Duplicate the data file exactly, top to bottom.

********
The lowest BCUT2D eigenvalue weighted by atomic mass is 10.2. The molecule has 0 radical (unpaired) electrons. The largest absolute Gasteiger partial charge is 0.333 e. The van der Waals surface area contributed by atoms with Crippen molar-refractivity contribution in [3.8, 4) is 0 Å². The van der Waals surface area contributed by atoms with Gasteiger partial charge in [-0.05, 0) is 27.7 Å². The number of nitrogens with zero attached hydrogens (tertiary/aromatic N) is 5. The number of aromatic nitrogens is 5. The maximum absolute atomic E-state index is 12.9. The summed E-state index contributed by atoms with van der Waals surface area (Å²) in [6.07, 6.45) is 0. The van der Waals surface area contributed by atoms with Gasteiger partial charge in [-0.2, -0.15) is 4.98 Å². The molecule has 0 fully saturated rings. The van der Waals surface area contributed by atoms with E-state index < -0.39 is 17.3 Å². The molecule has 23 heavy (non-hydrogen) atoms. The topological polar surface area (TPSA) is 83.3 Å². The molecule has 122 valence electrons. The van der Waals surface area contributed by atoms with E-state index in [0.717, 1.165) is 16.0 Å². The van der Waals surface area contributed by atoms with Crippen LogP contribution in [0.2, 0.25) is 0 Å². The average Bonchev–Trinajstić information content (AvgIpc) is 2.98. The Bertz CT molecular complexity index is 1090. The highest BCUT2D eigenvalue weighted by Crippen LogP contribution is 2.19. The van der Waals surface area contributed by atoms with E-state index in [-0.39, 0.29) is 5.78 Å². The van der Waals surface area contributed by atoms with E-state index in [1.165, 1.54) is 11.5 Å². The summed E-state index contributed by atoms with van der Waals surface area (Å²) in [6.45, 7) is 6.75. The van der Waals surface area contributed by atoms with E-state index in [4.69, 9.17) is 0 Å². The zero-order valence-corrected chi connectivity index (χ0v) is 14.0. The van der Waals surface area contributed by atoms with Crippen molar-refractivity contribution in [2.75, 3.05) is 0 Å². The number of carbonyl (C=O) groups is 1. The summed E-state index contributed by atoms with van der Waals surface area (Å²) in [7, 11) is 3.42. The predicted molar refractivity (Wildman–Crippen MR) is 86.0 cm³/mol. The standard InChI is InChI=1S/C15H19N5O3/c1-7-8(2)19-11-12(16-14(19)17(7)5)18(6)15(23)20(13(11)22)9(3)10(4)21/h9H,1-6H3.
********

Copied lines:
The lowest BCUT2D eigenvalue weighted by atomic mass is 10.2. The molecule has 0 radical (unpaired) electrons. The largest absolute Gasteiger partial charge is 0.333 e. The van der Waals surface area contributed by atoms with Crippen molar-refractivity contribution in [3.8, 4) is 0 Å². The van der Waals surface area contributed by atoms with Gasteiger partial charge in [-0.05, 0) is 27.7 Å². The number of nitrogens with zero attached hydrogens (tertiary/aromatic N) is 5. The number of aromatic nitrogens is 5. The maximum absolute atomic E-state index is 12.9. The summed E-state index contributed by atoms with van der Waals surface area (Å²) in [6.07, 6.45) is 0. The van der Waals surface area contributed by atoms with Gasteiger partial charge in [-0.2, -0.15) is 4.98 Å². The molecule has 0 fully saturated rings. The van der Waals surface area contributed by atoms with E-state index < -0.39 is 17.3 Å². The molecule has 23 heavy (non-hydrogen) atoms. The topological polar surface area (TPSA) is 83.3 Å². The molecule has 122 valence electrons. The van der Waals surface area contributed by atoms with E-state index in [0.717, 1.165) is 16.0 Å². The van der Waals surface area contributed by atoms with Crippen LogP contribution in [0.2, 0.25) is 0 Å². The average Bonchev–Trinajstić information content (AvgIpc) is 2.98. The Bertz CT molecular complexity index is 1090. The highest BCUT2D eigenvalue weighted by Crippen LogP contribution is 2.19. The van der Waals surface area contributed by atoms with E-state index in [-0.39, 0.29) is 5.78 Å². The van der Waals surface area contributed by atoms with E-state index in [1.165, 1.54) is 11.5 Å². The summed E-state index contributed by atoms with van der Waals surface area (Å²) in [6.45, 7) is 6.75. The van der Waals surface area contributed by atoms with E-state index in [4.69, 9.17) is 0 Å². The zero-order valence-corrected chi connectivity index (χ0v) is 14.0. The van der Waals surface area contributed by atoms with Crippen molar-refractivity contribution in [2.75, 3.05) is 0 Å². The number of carbonyl (C=O) groups is 1. The summed E-state index contributed by atoms with van der Waals surface area (Å²) in [7, 11) is 3.42. The predicted molar refractivity (Wildman–Crippen MR) is 86.0 cm³/mol. The standard InChI is InChI=1S/C15H19N5O3/c1-7-8(2)19-11-12(16-14(19)17(7)5)18(6)15(23)20(13(11)22)9(3)10(4)21/h9H,1-6H3.